• #203312 Reply

              Seff
              AskWoody Plus

              Thanks all for your very informative and helpful replies, greatly appreciated.

              I think on balance I’m happy to stick to my present setup, at least for the time being – who knows what sort of changes might be needed when we reach EOL for Windows 7! I only run a couple of separate home desktop PCs with the only risk being a bricked system given that I have the few important documents and photos etc stored in multiple places, and game saves stored server-side or backed up by e.g Steam on the Cloud.

              If the system is bricked by defective updates and can’t be fixed by a system restore (which it was last month, for the first time in several years) then it’s down to a repair or reinstall of Windows which I can live with especially as cleaning up the Windows installation every couple of years or so is never a bad thing.

              In any event I make a point of only ever updating my machines one at a time with several days between them and of course that process only starts after DefCon 3 has been triggered and in the light of other people’s early experiences from then.

              I will, however, print off your replies for possible future reference. Thanks again for the detailed advice.

              1 user thanked author for this post.
            • #203443 Reply

              anonymous

              If the system is bricked by defective updates and can’t be fixed by a system restore (which it was last month, for the first time in several years) then it’s down to a repair or reinstall of Windows which I can live with especially as cleaning up the Windows installation every couple of years or so is never a bad thing.

              A clean install is the perfect time to create some Backup Images.

              I create these clean install Backup Images:

              1. Windows + the safe updates
              2. Windows + the safe updates + my default programs (no AV)
              3. Windows + the safe updates + my default programs + AV

              When I’m going to restore, or transfer to a new drive:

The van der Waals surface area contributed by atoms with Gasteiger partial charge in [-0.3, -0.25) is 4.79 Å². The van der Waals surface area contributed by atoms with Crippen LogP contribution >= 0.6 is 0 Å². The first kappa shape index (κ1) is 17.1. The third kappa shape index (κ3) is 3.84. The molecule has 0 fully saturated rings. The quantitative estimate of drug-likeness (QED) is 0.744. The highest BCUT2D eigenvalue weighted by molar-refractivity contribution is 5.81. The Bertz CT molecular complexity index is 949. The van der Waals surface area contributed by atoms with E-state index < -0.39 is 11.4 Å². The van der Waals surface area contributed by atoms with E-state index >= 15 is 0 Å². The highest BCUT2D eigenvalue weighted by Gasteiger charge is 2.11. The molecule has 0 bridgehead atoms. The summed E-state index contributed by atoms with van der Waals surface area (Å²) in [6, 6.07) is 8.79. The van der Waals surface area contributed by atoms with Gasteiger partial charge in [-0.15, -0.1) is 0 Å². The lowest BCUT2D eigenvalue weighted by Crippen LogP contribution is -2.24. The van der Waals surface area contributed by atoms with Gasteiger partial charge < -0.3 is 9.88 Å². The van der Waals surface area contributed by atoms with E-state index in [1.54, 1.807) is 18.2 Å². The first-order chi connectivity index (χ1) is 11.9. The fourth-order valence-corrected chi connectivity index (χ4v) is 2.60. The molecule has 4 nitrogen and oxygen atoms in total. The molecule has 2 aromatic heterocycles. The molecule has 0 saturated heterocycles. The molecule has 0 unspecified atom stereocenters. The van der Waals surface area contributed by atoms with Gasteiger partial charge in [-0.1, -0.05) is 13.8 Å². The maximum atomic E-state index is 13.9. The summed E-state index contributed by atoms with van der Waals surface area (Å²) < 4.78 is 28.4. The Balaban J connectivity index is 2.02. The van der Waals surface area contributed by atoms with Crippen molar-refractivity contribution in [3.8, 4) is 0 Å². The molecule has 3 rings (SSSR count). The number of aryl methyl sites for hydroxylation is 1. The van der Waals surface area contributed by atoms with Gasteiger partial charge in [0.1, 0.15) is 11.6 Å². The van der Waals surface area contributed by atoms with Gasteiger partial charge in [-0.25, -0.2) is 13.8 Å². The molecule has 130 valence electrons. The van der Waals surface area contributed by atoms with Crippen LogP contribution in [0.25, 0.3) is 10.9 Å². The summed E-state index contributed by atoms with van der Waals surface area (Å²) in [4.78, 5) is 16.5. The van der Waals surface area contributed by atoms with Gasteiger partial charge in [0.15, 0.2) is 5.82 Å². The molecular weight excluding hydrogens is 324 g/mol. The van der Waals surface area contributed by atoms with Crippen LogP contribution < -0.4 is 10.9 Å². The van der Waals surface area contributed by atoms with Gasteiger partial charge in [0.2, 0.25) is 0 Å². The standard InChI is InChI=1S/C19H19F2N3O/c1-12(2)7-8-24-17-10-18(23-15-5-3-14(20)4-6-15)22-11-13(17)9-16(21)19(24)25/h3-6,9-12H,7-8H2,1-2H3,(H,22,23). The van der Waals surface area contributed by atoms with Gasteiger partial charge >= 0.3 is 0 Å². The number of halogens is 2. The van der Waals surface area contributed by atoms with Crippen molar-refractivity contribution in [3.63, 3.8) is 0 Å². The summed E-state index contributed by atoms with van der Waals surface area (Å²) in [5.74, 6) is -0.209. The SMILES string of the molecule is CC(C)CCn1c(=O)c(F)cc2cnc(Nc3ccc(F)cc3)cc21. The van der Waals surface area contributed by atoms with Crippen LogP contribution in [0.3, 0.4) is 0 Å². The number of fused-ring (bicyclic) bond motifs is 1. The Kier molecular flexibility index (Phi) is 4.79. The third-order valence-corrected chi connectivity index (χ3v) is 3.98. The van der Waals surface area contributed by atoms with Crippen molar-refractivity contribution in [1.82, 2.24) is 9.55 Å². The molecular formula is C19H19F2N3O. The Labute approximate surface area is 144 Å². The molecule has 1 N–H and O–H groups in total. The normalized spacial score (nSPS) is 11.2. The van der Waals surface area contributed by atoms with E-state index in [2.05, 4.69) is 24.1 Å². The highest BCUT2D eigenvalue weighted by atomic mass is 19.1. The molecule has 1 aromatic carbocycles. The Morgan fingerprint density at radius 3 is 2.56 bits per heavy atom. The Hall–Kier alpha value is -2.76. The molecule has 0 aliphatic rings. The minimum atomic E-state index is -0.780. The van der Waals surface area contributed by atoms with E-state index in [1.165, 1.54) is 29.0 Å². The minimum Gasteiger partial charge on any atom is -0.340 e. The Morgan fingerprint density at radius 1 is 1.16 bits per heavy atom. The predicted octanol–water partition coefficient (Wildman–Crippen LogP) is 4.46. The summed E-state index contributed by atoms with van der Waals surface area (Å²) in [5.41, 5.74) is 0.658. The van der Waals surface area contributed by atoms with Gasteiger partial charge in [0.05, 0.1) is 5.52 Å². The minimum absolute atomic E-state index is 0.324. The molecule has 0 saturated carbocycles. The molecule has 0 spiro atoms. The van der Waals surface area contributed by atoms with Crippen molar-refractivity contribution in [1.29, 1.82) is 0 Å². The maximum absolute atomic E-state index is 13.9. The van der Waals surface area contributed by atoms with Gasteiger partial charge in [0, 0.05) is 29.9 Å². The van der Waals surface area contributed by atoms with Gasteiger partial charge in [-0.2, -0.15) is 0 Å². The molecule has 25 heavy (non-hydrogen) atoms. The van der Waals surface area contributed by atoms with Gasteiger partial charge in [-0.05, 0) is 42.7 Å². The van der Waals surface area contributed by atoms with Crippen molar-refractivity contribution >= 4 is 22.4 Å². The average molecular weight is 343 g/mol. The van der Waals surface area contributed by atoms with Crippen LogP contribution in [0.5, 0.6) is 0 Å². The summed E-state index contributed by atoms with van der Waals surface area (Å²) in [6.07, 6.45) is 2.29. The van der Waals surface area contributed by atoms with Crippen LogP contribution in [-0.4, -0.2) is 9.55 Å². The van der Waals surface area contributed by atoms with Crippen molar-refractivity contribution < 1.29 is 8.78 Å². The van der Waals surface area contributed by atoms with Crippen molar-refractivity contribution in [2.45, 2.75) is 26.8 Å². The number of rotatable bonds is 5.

• Image 1 is my Windows-Only Image in case I decide to do major software changes
              • Image 2 is in case I decide to change AV
              • Image 3 is my default working setup

              I then use Macrium Reflect to make Differential Images based on Image 3.

              -lehnerus2000

              3 users thanked author for this post.
    • #203043 Reply

      Demeter
      AskWoody Plus

      As soon as I see Defcon drop down to “2” I change Update settings to “Never check”, sit tight and wait for the techies to shake out the bugs. Thanks techies. Win 7 Pro x64 i7 core, Haswell, Grp. A

      3 users thanked author for this post.
      • #203155 Reply

        Geo
        AskWoody Plus

        I am group A, W7x64, except don’t take 664, I am a home user. No problems so far. Cant vouch for enterprise users.

        Edit: Formatting/ removal of quote block

        1 user thanked author for this post.
    • #203048 Reply

      anonymous

      Thanks Woody, great article, covers a lot (unfortunate that there is so much that needs covered!)

      Anyone know if the .net “Security Only” update also causes problems on Server 2012 R2, or is it just the “Security and Quality” release?

    • #203055 Reply

      bobcat5536
      AskWoody Plus

      Am I assuming correctly that when it goes to DEFCON 3 for July, that Microsoft is going to attempt to force 1803 on us instead of getting the usual updates for 1703 ?

      • #203059 Reply

        PKCano
        Da Boss

        I updated a 1703 test VM yesterday. I was offered 4 1703 patches and also got a popup. See my experience here. Apparently the only thing that installed were the legitimate patches. I went looking and didn’t see anything suspect.